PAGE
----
Resume Do’s & Don’ts
Employers receive hundreds of resumes for a single position. It is important for you to be armed with a resume that catches their attention, and tells them exactly what they need to know by expressing your qualifications in a clear, concise and aesthetically pleasing manner. Here are a few ways to ensure that your resume makes a good first impression and finds its way to the top of the stack.
- Organization: The structure of your resume should present your information clearly.
- When developing your resume you should use a chronological format, which will list your jobs (with your achievements and duties for each), and your education in reverse chronological order. This means that if you just graduated from college and have not yet been employed, place your “Education” section first, directly below the letterhead, making sure to include your school name, degree, major, and graduation date. Whereas those who have been in the workforce should list their most recent employment (with dates of employment) first. Employers are familiar with this format, and it will easily show them where your most recent experience has been.
- Other categories you might include are “Language Skills,” “Relevant Work Experience,” “Computer Skills,” “Volunteer Experience,” “Publications,” “Activities and Honors.” Do not include personal information (i.e. hobbies, physical descriptions or your social security number).
- Appearance: Along with effective organization, appearance can make or break your resume. Don’t forget the importance of fonts, formatting and presentation.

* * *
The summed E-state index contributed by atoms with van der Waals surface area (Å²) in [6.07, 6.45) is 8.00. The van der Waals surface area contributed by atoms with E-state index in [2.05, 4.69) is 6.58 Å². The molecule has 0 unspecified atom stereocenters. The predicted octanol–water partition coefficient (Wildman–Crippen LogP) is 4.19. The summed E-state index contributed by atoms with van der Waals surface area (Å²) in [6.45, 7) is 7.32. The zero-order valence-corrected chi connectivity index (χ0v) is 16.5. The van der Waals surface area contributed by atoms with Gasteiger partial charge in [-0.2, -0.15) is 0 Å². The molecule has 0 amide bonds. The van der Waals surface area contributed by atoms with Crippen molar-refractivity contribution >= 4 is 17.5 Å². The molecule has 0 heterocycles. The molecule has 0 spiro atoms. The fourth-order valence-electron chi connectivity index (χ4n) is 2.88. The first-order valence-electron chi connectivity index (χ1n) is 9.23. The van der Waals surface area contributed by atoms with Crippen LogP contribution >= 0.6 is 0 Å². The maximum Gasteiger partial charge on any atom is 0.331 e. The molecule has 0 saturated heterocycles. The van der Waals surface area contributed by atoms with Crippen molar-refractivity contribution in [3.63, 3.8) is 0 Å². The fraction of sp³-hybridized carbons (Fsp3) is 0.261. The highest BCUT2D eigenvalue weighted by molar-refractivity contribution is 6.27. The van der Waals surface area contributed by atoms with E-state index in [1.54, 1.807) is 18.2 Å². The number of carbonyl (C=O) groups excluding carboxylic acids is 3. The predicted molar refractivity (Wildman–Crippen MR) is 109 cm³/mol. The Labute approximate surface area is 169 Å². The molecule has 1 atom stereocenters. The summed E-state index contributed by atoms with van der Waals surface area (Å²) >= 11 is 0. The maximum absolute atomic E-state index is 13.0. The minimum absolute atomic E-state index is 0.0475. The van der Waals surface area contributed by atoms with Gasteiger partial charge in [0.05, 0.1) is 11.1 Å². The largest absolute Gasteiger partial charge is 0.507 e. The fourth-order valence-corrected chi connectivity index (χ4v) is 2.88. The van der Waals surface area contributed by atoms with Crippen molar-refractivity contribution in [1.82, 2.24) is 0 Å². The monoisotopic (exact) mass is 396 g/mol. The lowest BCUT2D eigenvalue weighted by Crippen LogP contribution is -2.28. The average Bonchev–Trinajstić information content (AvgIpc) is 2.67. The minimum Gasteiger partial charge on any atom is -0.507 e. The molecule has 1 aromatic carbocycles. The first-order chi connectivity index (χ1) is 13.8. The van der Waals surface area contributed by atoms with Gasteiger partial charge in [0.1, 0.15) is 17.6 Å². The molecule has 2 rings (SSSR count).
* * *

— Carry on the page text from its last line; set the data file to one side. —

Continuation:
- Fonts. Whether you fax, mail or e-mail your resume to prospective employers, you should keep your font plain and easy to read. Try keeping fonts at 11 to 12 points, and using a legible font like Arial or Times New Roman.
- Formatting. Just because Microsoft Word has all of those formatting capabilities doesn’t mean you have to use them. Large fonts, colors, and graphic embellishments can be distracting, so be a minimalist and only use purposeful formatting. Simple bullets are great for separating your duties and skills; and small caps are the perfect way to highlight each job.
- Paper. Even if you don’t mail your resume to employers, you should have hard copies on hand to bring to interviews. These copies should be on tasteful resume-quality paper. White, off-white, cream, and gray are the easiest to read.
- Content: Now that you have organized your resume, you need to know what to put in it.
- Action words – When describing your prior job experience and duties, use active language. Instead of starting your sentence with a noun, start with an active, descriptive, impressive verb. For example use the words, “assisted, trained, supervised, organized.” Make your text proactive and full of energy.
- Numbers – Whenever possible, include numbers, percentages, and dollar amounts in your job descriptions to back up and highlight your achievements. How many people did you supervise? How much did sales increase under your direction?
- Length – Keep it to one page. Less is more, so make your statements concise. Look at your text, see where you get longwinded and pare it down. Your text should flow easily and quickly.
- References: Professional references are generally required. Personal references can also be helpful.
- While your references should not be listed on your resume, you should keep a printed list of them handy; as well as a list of your past employers and the dates that you worked for them.
Resume Do’s, Don’ts & Maybe’s
- Your name, street address, telephone number and e-mail address.
- Description of your work history and accomplishments.
- Educational background.
- Professional licenses or certificates.
- Computer skills.
- Job objectives and career goal or summary
- Memberships in professional organizations
- Published articles or works
- Job related hobbies
- Military Service
- GPA if 3.0 or above (for recent graduates only)
- Reasons for leaving past jobs
- Past or present salaries
- Religious affiliations
- Date of birth
- Social Security Number